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Midyear Meeting 2009

Lawyers Face High Learning Curve During Real Estate Crisis

Posted Feb 13, 2009 4:34 PM CDT
By James Podgers

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There's a new foreclosure in the United States every 13 seconds. So, doing the math, during the 90-minute program "Foreclosing on the American Dream" at the ABA Midyear Meeting in Boston, some 400 foreclosures were initiated nationwide.

And while there's a sense of urgency to address the problem and develop effective strategies, the response by policymakers and lawyers practicing in the field is a work in progress, according to speakers at the program, which was sponsored by the ABA Commission on Homelessness and Poverty.

Meanwhile, the mounting numbers of foreclosures around the country are having a domino effect on other issues. In Massachusetts, for instance, foreclosures on condominiums outnumber those on single-family houses, which triggers problems for owners of nearby units and condo associations, said Kurt James, director of Rackemann, Sawyer & Brewster in Boston. Foreclosures also are threatening more tenants of rental properties, said Jeremy Rosen, executive director of the National Policy and Advocacy Council on Homelessness, based in Washington, D.C.

And foreclosures are dragging down entire neighborhoods, said Stephanie M. Smith, a community development policy analyst in Garden City, N.Y. “Neighborhoods are being demolished and vacated not just because one homeowner moves out, but because the neighbors are moving, too,” she said.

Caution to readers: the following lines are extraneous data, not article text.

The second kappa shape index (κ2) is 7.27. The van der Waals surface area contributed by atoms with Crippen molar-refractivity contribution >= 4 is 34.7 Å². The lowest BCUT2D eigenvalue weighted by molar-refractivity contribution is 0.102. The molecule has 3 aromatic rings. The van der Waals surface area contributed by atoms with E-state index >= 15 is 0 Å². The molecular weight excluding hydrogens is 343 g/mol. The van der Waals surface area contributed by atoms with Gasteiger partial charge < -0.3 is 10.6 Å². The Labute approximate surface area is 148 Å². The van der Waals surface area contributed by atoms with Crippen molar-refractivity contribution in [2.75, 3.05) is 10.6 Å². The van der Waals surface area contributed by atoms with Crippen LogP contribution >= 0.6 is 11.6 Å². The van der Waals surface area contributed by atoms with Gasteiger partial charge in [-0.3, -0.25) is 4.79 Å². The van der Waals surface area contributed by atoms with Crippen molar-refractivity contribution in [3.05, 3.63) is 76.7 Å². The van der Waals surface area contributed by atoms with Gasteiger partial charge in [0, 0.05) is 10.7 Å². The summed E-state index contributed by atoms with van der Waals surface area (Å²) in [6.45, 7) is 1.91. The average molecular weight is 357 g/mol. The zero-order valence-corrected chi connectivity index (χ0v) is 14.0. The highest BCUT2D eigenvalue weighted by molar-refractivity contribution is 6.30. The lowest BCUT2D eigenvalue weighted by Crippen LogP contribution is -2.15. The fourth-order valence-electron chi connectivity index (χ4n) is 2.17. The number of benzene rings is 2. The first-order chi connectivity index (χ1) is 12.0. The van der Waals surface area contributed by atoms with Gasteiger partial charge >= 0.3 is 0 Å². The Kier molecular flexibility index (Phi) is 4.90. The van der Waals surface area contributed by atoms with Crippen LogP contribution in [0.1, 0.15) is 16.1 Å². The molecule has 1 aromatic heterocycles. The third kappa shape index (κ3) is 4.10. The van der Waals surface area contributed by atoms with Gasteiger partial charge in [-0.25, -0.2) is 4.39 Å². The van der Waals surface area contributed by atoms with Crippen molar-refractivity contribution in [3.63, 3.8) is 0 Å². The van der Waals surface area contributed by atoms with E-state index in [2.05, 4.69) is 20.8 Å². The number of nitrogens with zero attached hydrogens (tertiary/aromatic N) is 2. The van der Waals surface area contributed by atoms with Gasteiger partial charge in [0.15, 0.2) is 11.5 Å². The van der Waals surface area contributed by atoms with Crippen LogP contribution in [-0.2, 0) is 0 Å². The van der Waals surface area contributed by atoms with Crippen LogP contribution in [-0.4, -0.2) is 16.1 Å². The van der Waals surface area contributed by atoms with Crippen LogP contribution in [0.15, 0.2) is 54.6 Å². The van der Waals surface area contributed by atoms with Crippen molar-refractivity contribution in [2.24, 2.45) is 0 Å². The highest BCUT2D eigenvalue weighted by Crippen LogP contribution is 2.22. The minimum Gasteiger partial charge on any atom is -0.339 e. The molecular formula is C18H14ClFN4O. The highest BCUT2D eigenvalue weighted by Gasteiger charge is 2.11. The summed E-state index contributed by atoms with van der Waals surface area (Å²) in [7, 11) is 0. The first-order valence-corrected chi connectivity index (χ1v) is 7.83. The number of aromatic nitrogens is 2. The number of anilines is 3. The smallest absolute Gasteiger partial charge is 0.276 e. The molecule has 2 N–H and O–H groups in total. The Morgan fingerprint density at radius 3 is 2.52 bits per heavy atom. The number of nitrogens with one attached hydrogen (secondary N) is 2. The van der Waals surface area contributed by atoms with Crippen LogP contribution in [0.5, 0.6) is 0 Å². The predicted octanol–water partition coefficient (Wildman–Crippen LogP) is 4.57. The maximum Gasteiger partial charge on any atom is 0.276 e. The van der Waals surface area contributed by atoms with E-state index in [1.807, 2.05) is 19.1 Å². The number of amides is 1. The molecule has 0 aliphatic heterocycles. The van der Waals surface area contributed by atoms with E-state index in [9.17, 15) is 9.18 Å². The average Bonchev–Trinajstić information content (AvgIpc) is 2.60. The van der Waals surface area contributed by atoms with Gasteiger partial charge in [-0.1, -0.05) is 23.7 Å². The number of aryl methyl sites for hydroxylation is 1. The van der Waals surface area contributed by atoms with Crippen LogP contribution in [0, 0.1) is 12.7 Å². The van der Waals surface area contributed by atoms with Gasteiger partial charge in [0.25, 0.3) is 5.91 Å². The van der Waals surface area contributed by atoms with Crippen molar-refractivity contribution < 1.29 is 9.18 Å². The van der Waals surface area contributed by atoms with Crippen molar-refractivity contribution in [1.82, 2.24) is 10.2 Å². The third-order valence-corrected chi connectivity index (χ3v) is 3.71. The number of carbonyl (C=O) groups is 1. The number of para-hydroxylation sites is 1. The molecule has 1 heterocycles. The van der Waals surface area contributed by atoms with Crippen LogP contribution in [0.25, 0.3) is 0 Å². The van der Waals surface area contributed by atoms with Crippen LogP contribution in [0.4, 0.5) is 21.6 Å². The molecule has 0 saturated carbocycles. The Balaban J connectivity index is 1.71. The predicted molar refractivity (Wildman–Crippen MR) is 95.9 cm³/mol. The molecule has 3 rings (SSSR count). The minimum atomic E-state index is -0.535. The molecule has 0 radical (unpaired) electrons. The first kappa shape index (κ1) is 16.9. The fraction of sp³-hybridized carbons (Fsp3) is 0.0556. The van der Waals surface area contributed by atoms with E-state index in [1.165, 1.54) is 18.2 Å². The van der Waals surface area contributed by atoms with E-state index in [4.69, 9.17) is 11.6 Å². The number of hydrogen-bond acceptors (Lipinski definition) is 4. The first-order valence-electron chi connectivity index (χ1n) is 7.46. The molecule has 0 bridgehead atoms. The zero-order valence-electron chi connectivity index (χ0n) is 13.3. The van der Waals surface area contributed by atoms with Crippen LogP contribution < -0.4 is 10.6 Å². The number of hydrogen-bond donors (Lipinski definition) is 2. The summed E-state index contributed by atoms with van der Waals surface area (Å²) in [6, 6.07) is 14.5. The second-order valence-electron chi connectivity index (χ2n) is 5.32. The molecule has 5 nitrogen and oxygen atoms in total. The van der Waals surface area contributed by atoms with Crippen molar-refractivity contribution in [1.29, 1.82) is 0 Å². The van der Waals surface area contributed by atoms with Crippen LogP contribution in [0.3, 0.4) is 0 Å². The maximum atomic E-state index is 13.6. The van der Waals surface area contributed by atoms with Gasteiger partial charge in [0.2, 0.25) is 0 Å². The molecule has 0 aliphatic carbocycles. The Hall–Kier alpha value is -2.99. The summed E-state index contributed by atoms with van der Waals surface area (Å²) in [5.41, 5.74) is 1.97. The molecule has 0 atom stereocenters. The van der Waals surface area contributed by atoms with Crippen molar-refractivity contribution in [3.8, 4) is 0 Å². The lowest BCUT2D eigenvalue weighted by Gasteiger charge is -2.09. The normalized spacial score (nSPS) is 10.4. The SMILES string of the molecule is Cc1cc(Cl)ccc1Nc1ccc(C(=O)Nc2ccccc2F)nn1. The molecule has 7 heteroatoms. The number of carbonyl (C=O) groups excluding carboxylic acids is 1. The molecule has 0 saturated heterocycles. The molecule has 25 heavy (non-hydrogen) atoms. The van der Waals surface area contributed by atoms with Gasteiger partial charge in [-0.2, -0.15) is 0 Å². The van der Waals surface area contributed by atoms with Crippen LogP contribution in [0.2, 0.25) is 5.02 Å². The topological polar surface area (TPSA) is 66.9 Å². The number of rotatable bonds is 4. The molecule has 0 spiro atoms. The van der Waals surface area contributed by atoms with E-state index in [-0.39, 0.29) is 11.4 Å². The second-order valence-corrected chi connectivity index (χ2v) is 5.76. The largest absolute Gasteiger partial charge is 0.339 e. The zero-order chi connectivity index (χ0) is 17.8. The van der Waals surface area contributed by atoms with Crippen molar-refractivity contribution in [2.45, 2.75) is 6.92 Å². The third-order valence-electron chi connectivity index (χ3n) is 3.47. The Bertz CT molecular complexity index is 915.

So far, efforts at the federal and state levels to help property owners have had spotty success. The panelists pointed to the Federal Housing Administration's HOPE for Homeowners program approved by Congress in 2008 as a particular example of the futility of some of these efforts.

The program “is a poster child for what not to do,” Rosen said. The problem, he and other panelists said, is that the program, which is designed to help homeowners at risk of foreclosure to refinance their mortgages under more affordable and sustainable terms, contains a long list of criteria that make it very hard for homeowners to qualify for it. As a result, hardly anyone is participating in the program.

Rosen noted that the Obama administration is developing plans for a new homeowner assistance program with some $50 billion in funding from last year’s Troubled Asset Relief Program bailout package approved by Congress. “I’m pretty confident that we’ll see a program that’s better than HOPE for Homeowners,” he said.

Meanwhile, many lawyers are scrambling to adjust on the run to new legislation and assistance programs along with court decisions that are changing the landscape of real estate law. But even as the law changes, certain tried-and-true approaches still are effective in representing clients who are facing losing their homes, the panelists said.

“Consider all sorts of options with your client,” said Jasleen Anand, a real estate attorney in Garden City, N.Y. “No two situations are alike. Look at the lender agreement and try to negotiate a resolution that is short of foreclosure. In the end, it’s a business decision being made by the banks.”

But as rapidly as real estate law is changing right now, it’s also “déjà vu all over again,” James cautioned. “It is cyclical,” he said. “Eventually, things return to the status quo ante, and you sort of forget what you went through—until the next downturn.”

Corrected at 4 p.m. Saturday to note that the speaker said there is a foreclosure every 13 seconds in the U.S.

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